Unlike many students in Europe and the United States, most students in Ghana, Liberia, and Sierra Leone did not have the resources at home to compensate for the lack of in-school learning. Fewer than one in four households had internet connectivity on a smartphone, and fewer than one in eight households had internet access that could be used for remote learning. In our sample, 45% of households report owning a smartphone, and 23% report having access to the internet on their smartphone or other device that could be used for distance learning. However, only 54% of parents of RAN students have a phone number listed in RAN’s database. We assume that the remaining 46% do not have access to a smartphone or other device to access the internet. Due to the lack of access to these platforms, education providers in settings with limited resources have innovated with low-technology solutions such as Rising on Air for radio, Young1ove and Dost for Delivery over basic handset. Yet even these technologies do not reach all students: nearly half of households in our sample do not have access to a smartphone, basic handset, or radio. Consequently, no matter the technology used, a significant proportion of households will continue to rely on physical materials, like worksheets and textbooks, to access any remote learning during school closures.
Challenges with remote learning are compounded for girls. In addition to lacking access to edtech, girls often face an unsafe environment at home. In our survey, caretakers were concerned that girls in their communities were at increased risk of physical and sexual violence during school closures. In this light, it is hardly surprising that re-enrollment rates for girls when schools reopened were 98%, since the classroom offers a safe space conducive to learning. Re-enrollment refers to students reporting back to school after school closures. We found that re-enrollment rates were 98% for girls and 96% for boys.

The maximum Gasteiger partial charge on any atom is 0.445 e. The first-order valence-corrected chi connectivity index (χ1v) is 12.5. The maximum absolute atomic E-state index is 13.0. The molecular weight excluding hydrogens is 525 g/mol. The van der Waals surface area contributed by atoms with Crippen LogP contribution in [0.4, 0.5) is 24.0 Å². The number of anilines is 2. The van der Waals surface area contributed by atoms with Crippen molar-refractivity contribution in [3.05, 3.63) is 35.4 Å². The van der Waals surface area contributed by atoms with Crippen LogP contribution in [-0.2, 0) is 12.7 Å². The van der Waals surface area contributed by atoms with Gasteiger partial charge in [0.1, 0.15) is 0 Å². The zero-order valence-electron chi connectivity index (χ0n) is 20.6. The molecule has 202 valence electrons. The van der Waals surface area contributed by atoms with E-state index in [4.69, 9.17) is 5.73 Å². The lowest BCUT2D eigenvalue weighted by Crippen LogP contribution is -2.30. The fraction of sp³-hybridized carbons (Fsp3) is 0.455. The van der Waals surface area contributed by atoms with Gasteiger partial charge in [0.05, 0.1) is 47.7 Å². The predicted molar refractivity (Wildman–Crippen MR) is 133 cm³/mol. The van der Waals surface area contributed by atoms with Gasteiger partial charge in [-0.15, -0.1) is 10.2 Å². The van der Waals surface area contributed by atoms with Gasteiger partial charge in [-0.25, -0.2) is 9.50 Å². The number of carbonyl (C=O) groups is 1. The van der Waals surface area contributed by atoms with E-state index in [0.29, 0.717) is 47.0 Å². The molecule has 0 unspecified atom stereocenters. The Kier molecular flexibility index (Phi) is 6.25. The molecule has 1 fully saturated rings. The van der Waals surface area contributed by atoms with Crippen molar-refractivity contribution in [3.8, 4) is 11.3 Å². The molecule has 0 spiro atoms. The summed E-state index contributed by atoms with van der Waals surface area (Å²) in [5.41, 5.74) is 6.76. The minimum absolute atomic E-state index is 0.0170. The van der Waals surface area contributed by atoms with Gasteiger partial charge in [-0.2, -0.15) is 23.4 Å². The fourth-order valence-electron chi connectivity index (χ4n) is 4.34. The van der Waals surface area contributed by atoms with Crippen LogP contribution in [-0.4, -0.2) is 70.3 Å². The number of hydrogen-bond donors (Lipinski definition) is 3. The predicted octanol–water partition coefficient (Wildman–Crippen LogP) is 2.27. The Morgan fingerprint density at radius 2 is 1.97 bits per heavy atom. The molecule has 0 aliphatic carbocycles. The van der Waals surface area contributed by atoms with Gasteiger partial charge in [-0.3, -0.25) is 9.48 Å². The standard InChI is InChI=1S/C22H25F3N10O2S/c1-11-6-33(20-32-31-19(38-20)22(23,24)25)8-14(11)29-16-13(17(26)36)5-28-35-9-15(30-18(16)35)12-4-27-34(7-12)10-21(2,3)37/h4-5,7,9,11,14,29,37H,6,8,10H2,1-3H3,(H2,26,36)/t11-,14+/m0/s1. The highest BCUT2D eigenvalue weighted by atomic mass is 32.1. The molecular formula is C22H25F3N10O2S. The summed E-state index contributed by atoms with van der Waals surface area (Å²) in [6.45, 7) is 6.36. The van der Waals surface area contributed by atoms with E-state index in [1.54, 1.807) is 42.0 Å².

Education providers were also concerned that school closures could lead to a spike in teenage pregnancy. While we only found five drop-outs in our sample associated with teenage pregnancy, it is possible that this number is understated since our results were self-reported and stigmatization around teenage pregnancy is prevalent. Caregivers in our surveys predominantly believed that pregnant girls should not be sent back to school (67.5% of the sample surveyed held the opinion that pregnant girls should not be sent to school). In the past, in fact, Sierra Leone banned pregnant girls from coming to school - causing them to permanently drop out (Amnesty International, Shamed and Blamed: Pregnant Girls’ Rights at Risk in Sierra Leone, 2015). It took five years for this ban to be overturned (BBC News, Sierra Leone Overturns Ban on Pregnant Women, 2020).
The search for immediate and sustainable solutions is critical, given the trends we have begun to see in past data could worsen in the future. Many West African countries are currently weathering their 2nd or 3rd COVID-19 surge, and some like Liberia have responded with a second round of school closures. Future COVID-19 waves and further school closures are imminent given the low vaccination coverage in the region.
From the first round of our data collection, we learned that school closures due to COVID-19 in West Africa have likely led to devastating learning losses. We have also learned that lack of access to the internet and distance learning technologies are a major possible factor contributing to learning loss. Going forward, education providers will need to:
- Invest in tools to enable at-home learning, and ensure they can adapt their content to the medium of instruction.
- Include non-technological options as distant learning cannot be implemented using a one-size fits all approach, and must include non-technological options.
Given emerging evidence that even low-technology Edtech solutions fail to reach a majority of students, the solutions required must be out of the box (Amin Sajeda, Rob Ubaidur, Billah Masuma, Ainul Sigma, Hossain Md Irfan, Rahman Forhana, Kundu Surojit, Ehsan Iqbal, Haque Eashita, Hossain Md Saddam, Manzur Mehnaz. COVID-19 Related Knowledge, Attitudes, and Practices Among Adolescent Girls in Bangladesh. 2020; Promises to Keep. Impact of COVID-19 on Adolescents in Kenya. 2021). Our second round of data collection (currently underway) explores what these options could look like and will inform programming to support remote learning.
Thank you to authors, Zainab Amjad, Sokhna Mously Fall, Miguel Jimenez, Jeff McManus, Erika Caballero Montoya, Frida Njogu-Ndongwe for this blog article.
The views expressed in published blog posts, as well as any errors or omissions, are the sole responsibility of the author/s and do not represent the views of the Africa Evidence Network, its secretariat, advisory or reference groups, or its funders; nor does it imply endorsement by the afore-mentioned parties.